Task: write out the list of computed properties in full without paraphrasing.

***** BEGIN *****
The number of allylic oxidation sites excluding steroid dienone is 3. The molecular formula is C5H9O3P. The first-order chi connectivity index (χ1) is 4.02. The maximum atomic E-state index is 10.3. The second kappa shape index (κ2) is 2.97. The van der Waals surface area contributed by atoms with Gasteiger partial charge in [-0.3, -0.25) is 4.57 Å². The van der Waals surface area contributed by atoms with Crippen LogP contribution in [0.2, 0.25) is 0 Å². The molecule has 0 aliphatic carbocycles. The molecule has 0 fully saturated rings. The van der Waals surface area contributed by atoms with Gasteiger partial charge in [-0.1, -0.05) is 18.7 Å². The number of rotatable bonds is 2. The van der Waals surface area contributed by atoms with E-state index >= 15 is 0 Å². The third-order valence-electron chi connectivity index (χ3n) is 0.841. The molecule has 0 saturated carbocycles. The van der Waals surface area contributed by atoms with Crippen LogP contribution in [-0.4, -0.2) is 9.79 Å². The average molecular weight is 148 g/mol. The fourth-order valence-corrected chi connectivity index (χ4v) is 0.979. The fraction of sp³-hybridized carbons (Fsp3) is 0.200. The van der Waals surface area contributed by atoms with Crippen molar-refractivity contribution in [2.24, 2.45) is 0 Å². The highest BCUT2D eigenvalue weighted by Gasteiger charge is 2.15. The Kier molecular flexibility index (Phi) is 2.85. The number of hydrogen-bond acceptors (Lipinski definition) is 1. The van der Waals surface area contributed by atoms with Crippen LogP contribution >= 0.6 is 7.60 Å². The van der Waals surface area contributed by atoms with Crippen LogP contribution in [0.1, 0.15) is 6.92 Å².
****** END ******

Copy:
The number of allylic oxidation sites excluding steroid dienone is 3. The molecular formula is C5H9O3P. The first-order chi connectivity index (χ1) is 4.02. The maximum atomic E-state index is 10.3. The second kappa shape index (κ2) is 2.97. The van der Waals surface area contributed by atoms with Gasteiger partial charge in [-0.3, -0.25) is 4.57 Å². The van der Waals surface area contributed by atoms with Crippen LogP contribution in [0.2, 0.25) is 0 Å². The molecule has 0 aliphatic carbocycles. The molecule has 0 fully saturated rings. The van der Waals surface area contributed by atoms with Gasteiger partial charge in [-0.1, -0.05) is 18.7 Å². The number of rotatable bonds is 2. The van der Waals surface area contributed by atoms with E-state index >= 15 is 0 Å². The third-order valence-electron chi connectivity index (χ3n) is 0.841. The molecule has 0 saturated carbocycles. The van der Waals surface area contributed by atoms with Crippen LogP contribution in [-0.4, -0.2) is 9.79 Å². The average molecular weight is 148 g/mol. The fourth-order valence-corrected chi connectivity index (χ4v) is 0.979. The fraction of sp³-hybridized carbons (Fsp3) is 0.200. The van der Waals surface area contributed by atoms with Crippen molar-refractivity contribution in [2.24, 2.45) is 0 Å². The highest BCUT2D eigenvalue weighted by Gasteiger charge is 2.15. The Kier molecular flexibility index (Phi) is 2.85. The number of hydrogen-bond acceptors (Lipinski definition) is 1. The van der Waals surface area contributed by atoms with Crippen LogP contribution >= 0.6 is 7.60 Å². The van der Waals surface area contributed by atoms with Crippen LogP contribution in [0.1, 0.15) is 6.92 Å².